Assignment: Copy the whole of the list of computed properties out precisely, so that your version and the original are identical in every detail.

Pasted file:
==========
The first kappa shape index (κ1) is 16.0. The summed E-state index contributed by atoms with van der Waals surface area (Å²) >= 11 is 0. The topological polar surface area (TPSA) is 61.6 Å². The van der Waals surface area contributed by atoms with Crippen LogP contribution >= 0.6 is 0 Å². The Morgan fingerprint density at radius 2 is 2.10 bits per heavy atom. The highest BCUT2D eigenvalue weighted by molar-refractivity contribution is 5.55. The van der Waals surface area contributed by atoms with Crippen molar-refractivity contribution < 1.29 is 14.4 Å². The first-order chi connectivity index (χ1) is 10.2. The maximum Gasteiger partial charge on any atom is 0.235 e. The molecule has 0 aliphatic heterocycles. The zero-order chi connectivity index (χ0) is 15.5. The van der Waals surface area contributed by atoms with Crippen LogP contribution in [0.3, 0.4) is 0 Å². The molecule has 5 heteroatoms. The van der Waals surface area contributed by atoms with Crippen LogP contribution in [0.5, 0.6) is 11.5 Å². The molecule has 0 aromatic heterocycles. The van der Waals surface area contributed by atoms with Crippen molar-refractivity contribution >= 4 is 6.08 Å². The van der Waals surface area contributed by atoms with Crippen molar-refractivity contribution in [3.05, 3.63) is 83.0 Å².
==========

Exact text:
The first kappa shape index (κ1) is 16.0. The summed E-state index contributed by atoms with van der Waals surface area (Å²) >= 11 is 0. The topological polar surface area (TPSA) is 61.6 Å². The van der Waals surface area contributed by atoms with Crippen LogP contribution >= 0.6 is 0 Å². The Morgan fingerprint density at radius 2 is 2.10 bits per heavy atom. The highest BCUT2D eigenvalue weighted by molar-refractivity contribution is 5.55. The van der Waals surface area contributed by atoms with Crippen molar-refractivity contribution < 1.29 is 14.4 Å². The first-order chi connectivity index (χ1) is 10.2. The maximum Gasteiger partial charge on any atom is 0.235 e. The molecule has 0 aliphatic heterocycles. The zero-order chi connectivity index (χ0) is 15.5. The van der Waals surface area contributed by atoms with Crippen LogP contribution in [0.3, 0.4) is 0 Å². The molecule has 5 heteroatoms. The van der Waals surface area contributed by atoms with Crippen LogP contribution in [0.5, 0.6) is 11.5 Å². The molecule has 0 aromatic heterocycles. The van der Waals surface area contributed by atoms with Crippen molar-refractivity contribution >= 4 is 6.08 Å². The van der Waals surface area contributed by atoms with Crippen molar-refractivity contribution in [3.05, 3.63) is 83.0 Å².